Blood Spot Testing Algorithms for CF NBS
All screening algorithms in current use in the United States rely on testing for immunoreactive trypsinogen (IRT) as the primary screen for CF.39 The presence of high levels of IRT, a pancreatic protein typically elevated in CF-affected infants, indicates the need for a second tier of testing, which determines the positive or negative outcome of the screen. The second-tier test may rely on IRT again or DNA testing; within these 2 categories, a variety of modifications are used40 because no single algorithm is perfect. For example, 2 different algorithms using DNA in the second tier could eventually identify a similar number of affected infants; however, one algorithm that tests for more Cystic Fibrosis Transmembrane Conductance Regulator (CFTR) mutations might result in quicker diagnosis and allow for earlier intervention, whereas the other might identify fewer carriers. In choosing an algorithm, consideration should be given to the goals of the program, the demographics of the population to be served, and the capacities of the screening laboratory, the clinical care programs, and the follow-up system. The incidence, prevalence, and (for algorithms using DNA) mutant allele distribution must be estimated to determine if facility and personnel needs resulting from a particular screening algorithm can be met. In considering these needs, it is useful to realize that an early diagnosis is important, but hours or days are not as critical in identification of CF as in that of several other standard newborn-screened disorders such as galactosemia or congenital adrenal hyperplasia.
IRT Analysis: A Cautionary Note
Because newborns with CF and MI may have low initial IRT values,41,42 resulting in a false-negative screen, all newborns with MI should have a sweat test regardless of NBS results. In contrast, infants who have significant perinatal stress or low Apgar scores or (as observed in 1 study) are black may display high IRT values, resulting in false-positive newborn screen results.36,43 The urgency associated with the report or follow-up protocol for infants with these risk factors may need modification.
The choice of screening algorithms will be driven partially by whether the community NBS program routinely and universally collects 2 specimens or only a single specimen. If 2 specimens are universally collected, the community has the option to assay IRT in both primary and second-tier tests on specimens collected at ∼2 days and then again at 14 days of age (IRT/IRT algorithm). Use of an IRT/IRT algorithm avoids the identification of large numbers of CF carriers from DNA analysis and the associated needs for genetic counseling. However, if only a single specimen is routinely collected, use of an IRT/IRT algorithm would require a specific request for a second sample and an acknowledgment that the first specimen screen result was positive. Because IRT levels decrease after the first weeks of life, the timing of sample collection is important and laboratory cutoffs for age-specific ranges must be established. In keeping with routine laboratory quality assurance, cutoff levels must be determined by each NBS laboratory to meet the desired sensitivity and specificity of the screen and should be evaluated periodically. Some laboratories may choose to use an absolute IRT value for a cutoff, whereas others may identify a percentage of the daily values as the cutoff.44 The latter method avoids the problem of seasonal variations in IRT values that may be caused by lability of the sample during shipment to the processing laboratory45 but may be more subject to variation as a result of daily population shifts.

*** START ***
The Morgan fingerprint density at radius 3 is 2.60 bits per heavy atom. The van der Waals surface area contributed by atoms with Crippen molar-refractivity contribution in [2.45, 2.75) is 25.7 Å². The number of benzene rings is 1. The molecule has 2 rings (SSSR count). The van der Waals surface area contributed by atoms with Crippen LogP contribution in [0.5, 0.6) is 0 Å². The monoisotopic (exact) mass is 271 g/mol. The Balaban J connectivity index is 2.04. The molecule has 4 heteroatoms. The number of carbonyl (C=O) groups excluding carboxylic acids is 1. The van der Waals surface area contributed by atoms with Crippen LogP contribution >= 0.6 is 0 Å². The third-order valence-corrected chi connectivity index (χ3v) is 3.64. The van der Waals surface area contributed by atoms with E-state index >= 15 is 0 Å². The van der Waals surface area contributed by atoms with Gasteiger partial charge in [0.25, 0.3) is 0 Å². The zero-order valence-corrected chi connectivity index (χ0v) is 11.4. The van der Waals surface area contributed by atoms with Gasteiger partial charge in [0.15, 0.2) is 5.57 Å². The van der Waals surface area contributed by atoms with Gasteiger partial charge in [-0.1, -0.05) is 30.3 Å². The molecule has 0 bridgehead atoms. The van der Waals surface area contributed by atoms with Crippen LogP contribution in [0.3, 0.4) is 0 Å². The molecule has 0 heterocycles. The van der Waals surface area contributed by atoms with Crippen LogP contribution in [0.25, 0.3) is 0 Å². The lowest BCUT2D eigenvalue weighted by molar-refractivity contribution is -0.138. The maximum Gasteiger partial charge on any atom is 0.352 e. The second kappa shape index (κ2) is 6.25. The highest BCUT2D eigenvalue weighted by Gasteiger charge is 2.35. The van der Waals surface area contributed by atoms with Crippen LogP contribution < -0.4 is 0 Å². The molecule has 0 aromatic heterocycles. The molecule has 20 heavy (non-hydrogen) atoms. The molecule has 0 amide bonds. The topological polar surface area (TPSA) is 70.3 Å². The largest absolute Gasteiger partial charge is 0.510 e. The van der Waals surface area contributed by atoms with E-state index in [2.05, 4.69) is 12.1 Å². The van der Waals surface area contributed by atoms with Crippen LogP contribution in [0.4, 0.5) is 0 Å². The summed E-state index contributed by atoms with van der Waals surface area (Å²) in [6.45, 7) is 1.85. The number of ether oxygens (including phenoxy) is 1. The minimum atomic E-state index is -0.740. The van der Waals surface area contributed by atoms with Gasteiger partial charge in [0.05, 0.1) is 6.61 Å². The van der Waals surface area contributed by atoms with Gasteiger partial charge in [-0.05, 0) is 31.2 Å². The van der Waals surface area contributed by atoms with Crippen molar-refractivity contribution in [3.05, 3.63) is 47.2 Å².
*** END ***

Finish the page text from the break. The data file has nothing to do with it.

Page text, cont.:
Some CF NBS programs may prefer to use a screen that includes DNA analysis. In fact, if the NBS program collects only a single specimen universally, then an algorithm with IRT as the primary screen followed by a DNA analysis on the specimens with elevated IRT concentrations (IRT/DNA algorithm) is typically chosen. The IRT cutoff that is selected to prompt DNA testing is a factor in producing false-positive and false-negative results that must be considered by the CF NBS workgroup.
Use of DNA analysis in the second tier of screening necessitates the selection of mutations in the CFTR gene for testing. A decision can be made to test for only the most common CFTR mutation, ΔF508; for ΔF508 and multiple mutations associated with severe disease; or for a panel of multiple mutations that includes some variants associated with mild or variable phenotypes. This decision must be based on a number of considerations, including those that are philosophical (the purpose of screening), scientific (current understanding of genotype-phenotype relationships), clinical utility (benefit to the infant and family), and practical (cost, system capacity for increased numbers of positive-screened infants).
The choice of whether to use a multiple-mutation panel or an assay for ΔF508 alone is the first consideration. The frequency of ΔF508 in the community will help determine the usefulness of a single-mutation assay in the second tier of the screen. In the Massachusetts CF NBS program, the use of a multiple-mutation panel (16–27 mutations) rather than just the single most common mutation increased the detection of affected infants by 50% and reduced the false-negative rate fourfold, although it also increased detection of carrier false-positive results by 43%.36 In other communities, the choice of using a single mutation in the second tier of the screen may adequately meet the needs set forth by that state's CF NBS workgroup.
The selection of mutations for a multiple-mutation panel can pose challenges, including: